Review Summary: Taking the term “generic metalcore” to new, heavenly heights
Chalk the failure up to age, maybe? The kids from rural Pennsylvania have an impressive pair of EP’s and now a pair of LP’s to their (absolutely horrible) name. Unfortunately for everyone involved, One Reality
is more of the same, trite, uninteresting melodic metalcore that they crank out in-between high school lunch sessions. The most striking feature of the work is that... well, there’s nothing at all striking about it. One Reality
fails because of the lack of a defining factor; it’s devoid of any single separating aspect, any reason to listen. It’s an album that unabashedly caters to the Hot Topic demographic of blind minions, and I have no doubts that Texas In July are going to become the “next big thing” in that crowd because of their ability to create music that pushes no boundaries, ruffles no feathers, and provide nothing below the surprisingly adept riffs and breakdowns. One Reality
displays flourishes of skill, but ultimately collapses because Texas In July refuse to add a single tinge of creativity or cognizant material to the mix.
In short, Texas In July provide no incentive to listen to their latest. Up-front about their influences, the band makes no attempt to hide the fact that their music is coloring well within the lines that predecessors August Burns Red (birthed from down the road from both Texas In July and myself) and Parkway Drive drew for them. I’m not asking them to apologize, as many who listened to I Am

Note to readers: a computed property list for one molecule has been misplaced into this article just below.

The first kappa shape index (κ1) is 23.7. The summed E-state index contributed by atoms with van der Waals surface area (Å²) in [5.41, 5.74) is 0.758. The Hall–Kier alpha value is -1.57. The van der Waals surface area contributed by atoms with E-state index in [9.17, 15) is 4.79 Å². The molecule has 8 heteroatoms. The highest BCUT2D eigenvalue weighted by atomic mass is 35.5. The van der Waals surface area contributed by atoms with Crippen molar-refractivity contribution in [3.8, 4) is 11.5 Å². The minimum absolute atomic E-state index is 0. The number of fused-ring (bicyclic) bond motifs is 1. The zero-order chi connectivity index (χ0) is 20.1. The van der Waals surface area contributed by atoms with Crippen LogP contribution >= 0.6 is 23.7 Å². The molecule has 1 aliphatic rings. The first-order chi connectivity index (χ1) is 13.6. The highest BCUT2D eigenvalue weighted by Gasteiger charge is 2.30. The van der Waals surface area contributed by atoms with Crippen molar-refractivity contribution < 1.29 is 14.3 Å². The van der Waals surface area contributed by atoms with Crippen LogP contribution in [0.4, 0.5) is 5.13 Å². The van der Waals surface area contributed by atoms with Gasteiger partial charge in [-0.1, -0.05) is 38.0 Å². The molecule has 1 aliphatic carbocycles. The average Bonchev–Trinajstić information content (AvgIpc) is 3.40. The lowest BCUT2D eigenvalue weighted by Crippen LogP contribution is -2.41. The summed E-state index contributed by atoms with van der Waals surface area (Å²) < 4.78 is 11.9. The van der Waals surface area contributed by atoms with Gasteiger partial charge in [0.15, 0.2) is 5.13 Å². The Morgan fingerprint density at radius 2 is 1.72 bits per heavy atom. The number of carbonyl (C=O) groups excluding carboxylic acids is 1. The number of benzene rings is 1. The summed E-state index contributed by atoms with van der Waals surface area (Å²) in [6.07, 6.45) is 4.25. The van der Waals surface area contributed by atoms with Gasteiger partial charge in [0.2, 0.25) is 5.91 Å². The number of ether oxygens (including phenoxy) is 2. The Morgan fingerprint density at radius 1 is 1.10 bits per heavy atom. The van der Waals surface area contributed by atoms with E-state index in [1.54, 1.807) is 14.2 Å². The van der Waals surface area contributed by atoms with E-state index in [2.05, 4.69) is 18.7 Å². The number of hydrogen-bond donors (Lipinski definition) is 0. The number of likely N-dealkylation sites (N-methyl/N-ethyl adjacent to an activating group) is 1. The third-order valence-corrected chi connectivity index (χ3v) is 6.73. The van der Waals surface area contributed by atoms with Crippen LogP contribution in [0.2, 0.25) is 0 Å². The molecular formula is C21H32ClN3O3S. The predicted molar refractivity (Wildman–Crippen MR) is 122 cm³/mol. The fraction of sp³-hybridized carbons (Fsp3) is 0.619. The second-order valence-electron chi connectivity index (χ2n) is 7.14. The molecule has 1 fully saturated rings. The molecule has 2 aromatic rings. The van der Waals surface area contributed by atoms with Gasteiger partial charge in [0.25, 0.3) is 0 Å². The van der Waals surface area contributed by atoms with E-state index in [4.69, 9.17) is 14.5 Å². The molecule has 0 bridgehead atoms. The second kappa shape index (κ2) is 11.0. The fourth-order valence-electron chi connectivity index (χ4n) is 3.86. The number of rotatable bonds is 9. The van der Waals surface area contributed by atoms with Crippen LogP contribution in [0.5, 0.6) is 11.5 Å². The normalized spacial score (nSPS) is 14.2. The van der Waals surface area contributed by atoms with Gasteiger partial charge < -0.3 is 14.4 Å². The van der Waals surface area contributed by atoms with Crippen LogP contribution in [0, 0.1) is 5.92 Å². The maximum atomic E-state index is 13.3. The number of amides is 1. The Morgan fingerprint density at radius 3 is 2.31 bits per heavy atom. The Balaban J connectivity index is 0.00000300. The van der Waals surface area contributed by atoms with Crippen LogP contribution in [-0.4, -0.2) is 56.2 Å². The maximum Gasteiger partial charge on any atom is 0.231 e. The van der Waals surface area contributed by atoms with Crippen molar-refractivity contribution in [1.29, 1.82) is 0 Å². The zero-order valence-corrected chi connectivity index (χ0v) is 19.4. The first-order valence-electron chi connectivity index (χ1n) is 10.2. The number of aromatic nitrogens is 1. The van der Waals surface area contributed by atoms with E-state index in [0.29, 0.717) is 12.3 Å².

seemed driven to do; but I am asking them to add some
sort of creative force to their music. One Reality
is a let down in this sense. Strong, driving percussion, a consistent vocalist that can keep up with the chugging, relatively uninspired riffs, and hyperbolic lyrics that often carry Christian themes, you get exactly what you expect on the sonic side of the equation. The technical aspects of the album are fairly well-executed, at points, the percussion especially. The flow of One Reality
isn’t a hinderance; it’s more of a non-factor considering the unflinching monotony.
The shame is that any tinges of skill and expertise in the songwriting and instrumental department go down the drain as soon as you realize that there’s absolutely nothing steering One Reality
. What sounds like an overbroad, unfair question when applied to most music sounds fair in this case, as I can’t help but ask, “Why listen at all?” If Texas In July are content being placed so comfortably into the mold of an ABR-cutout, then so be it; but it’s not asking for too much to plead for some semblance of creativity or some cognitive inclusion from the band. I mean this is their
art, right? Maybe it’s the age and immaturity speaking, but One Reality
comes off as a particularly well-executed covers album, one in which the artist has no voice at all. At the very least, it would be a pleasure to point to their youthfulness as a sign of potential for the future, but One Reality
won’t let even this happen. Musical potential is exciting or fantastic ideas that aren’t yet fully realized or executed well; alas, the lack of any inventive or artistic input from Texas In July whatsoever denies this possibility. I hope they’re comfortable to ride the coattails of mediocre metalcore to Hot-Topic-style-stardom, because One Reality
is an even more pigeon-holing piece that not only places the band in shoddy, generic territory, but places them in the bottom of the barrel, far below their far-too-similar cohorts.